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Café con leche - Milchkaffee

Decaffeination is a process through which caffeine is removed from a batch of coffee beans. Decaffeination occurs after the beans are processed and sorted for market, but prior to roasting. After this process, the resulting coffee beans will not be COMPLETELY free of caffeine, but they will contain a significantly reduced level of the chemical.

History

Acting on an idea from the poet Johann von Goethe, in 1820 Friedrich Ferdinand Runge first isolated caffeine as the cause of insomnia in coffee drinkers. Initial attempts at decaffeinating coffee involved applying solvents to already roasted coffee beans. While it was easier to remove the caffeine from a roasted bean (the solvents did not adequately penetrate unroasted beans), the flavor and aroma were also adversely affected. In subsequent efforts, green coffee beans were broken or ground so that the solvents could better extract the caffeine. However, pre-ground coffee proved too difficult to roast adequately.[1]

In 1906, Ludwig Roselius developed a commercially viable method of extraction. He accidentally discovered that by steaming unroasted coffee beans so that they would expand, he could then extract much of the caffeine by applying benzene. Roselius would patent this method in 1908 and go on to found the brand of decaffeinated coffee that would eventually become Sanka, now a sub-brand of Kraft General Foods's Maxwell House brand.[2] In the United States, the Merck pharmaceutical company would soon sell his coffee as Dekafa.[3]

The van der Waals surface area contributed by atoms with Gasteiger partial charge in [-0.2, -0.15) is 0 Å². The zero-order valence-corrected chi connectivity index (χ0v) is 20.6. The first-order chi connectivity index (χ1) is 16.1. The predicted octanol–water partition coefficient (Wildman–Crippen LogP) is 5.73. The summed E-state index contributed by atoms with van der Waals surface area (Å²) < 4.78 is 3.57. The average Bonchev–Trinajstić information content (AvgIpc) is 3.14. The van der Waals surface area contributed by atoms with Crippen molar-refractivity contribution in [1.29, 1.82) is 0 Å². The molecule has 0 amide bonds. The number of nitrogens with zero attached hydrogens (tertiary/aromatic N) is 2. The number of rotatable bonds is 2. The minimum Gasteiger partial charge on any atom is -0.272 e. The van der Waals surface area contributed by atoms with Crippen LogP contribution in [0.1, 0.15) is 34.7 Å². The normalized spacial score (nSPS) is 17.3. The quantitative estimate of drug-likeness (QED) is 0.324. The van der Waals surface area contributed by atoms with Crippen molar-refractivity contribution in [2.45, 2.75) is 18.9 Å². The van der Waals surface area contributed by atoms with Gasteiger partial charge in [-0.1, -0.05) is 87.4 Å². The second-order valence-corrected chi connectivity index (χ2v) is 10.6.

As the health effects of benzene became better known, other solvents replaced benzene in the decaffeination process. One of these was methylene chloride, which, though it too has adverse health effects, continues to be used in the KVW decaffeination method.

See also

References

  1. William H. Ukers (1922). “The Chemistry of the Coffee Bean”, All about Coffee, 161. ISBN 0810340925.
  2. Constantina Tzia, George Liadakis (2003). “Flavor and Aroma Substances”, Extraction Optimization in Food Engineering, 456.
  3. Mark Pendergrast (1999). “Coffee Colonizes the World”, Uncommon Grounds: The history of coffee and how it transformed our world, 110. ISBN 0465054676.

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